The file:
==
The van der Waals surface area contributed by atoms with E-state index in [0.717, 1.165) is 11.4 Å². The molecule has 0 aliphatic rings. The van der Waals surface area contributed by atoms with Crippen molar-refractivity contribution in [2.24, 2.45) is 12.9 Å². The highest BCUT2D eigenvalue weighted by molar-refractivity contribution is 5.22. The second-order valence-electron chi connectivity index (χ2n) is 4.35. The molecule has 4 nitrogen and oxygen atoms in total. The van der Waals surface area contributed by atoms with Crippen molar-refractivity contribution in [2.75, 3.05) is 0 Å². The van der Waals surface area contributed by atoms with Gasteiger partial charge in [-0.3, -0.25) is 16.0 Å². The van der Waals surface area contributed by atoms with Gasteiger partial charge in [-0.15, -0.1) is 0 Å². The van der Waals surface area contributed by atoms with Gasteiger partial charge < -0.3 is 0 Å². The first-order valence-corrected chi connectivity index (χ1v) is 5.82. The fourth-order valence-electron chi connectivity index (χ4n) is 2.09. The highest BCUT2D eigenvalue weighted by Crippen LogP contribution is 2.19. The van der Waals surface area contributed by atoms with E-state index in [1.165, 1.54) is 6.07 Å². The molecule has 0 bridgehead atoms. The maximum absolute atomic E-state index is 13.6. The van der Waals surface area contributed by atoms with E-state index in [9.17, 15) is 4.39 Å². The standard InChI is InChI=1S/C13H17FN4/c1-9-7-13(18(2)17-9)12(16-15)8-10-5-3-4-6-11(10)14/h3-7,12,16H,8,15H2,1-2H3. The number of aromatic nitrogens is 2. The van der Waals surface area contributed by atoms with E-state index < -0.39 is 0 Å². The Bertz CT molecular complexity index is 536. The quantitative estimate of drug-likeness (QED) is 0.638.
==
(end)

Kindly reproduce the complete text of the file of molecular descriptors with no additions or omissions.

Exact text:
The van der Waals surface area contributed by atoms with E-state index in [0.717, 1.165) is 11.4 Å². The molecule has 0 aliphatic rings. The van der Waals surface area contributed by atoms with Crippen molar-refractivity contribution in [2.24, 2.45) is 12.9 Å². The highest BCUT2D eigenvalue weighted by molar-refractivity contribution is 5.22. The second-order valence-electron chi connectivity index (χ2n) is 4.35. The molecule has 4 nitrogen and oxygen atoms in total. The van der Waals surface area contributed by atoms with Crippen molar-refractivity contribution in [2.75, 3.05) is 0 Å². The van der Waals surface area contributed by atoms with Gasteiger partial charge in [-0.3, -0.25) is 16.0 Å². The van der Waals surface area contributed by atoms with Gasteiger partial charge in [-0.15, -0.1) is 0 Å². The van der Waals surface area contributed by atoms with Gasteiger partial charge < -0.3 is 0 Å². The first-order valence-corrected chi connectivity index (χ1v) is 5.82. The fourth-order valence-electron chi connectivity index (χ4n) is 2.09. The highest BCUT2D eigenvalue weighted by Crippen LogP contribution is 2.19. The van der Waals surface area contributed by atoms with E-state index in [1.165, 1.54) is 6.07 Å². The molecule has 0 bridgehead atoms. The maximum absolute atomic E-state index is 13.6. The van der Waals surface area contributed by atoms with E-state index in [9.17, 15) is 4.39 Å². The standard InChI is InChI=1S/C13H17FN4/c1-9-7-13(18(2)17-9)12(16-15)8-10-5-3-4-6-11(10)14/h3-7,12,16H,8,15H2,1-2H3. The number of aromatic nitrogens is 2. The van der Waals surface area contributed by atoms with E-state index < -0.39 is 0 Å². The Bertz CT molecular complexity index is 536. The quantitative estimate of drug-likeness (QED) is 0.638.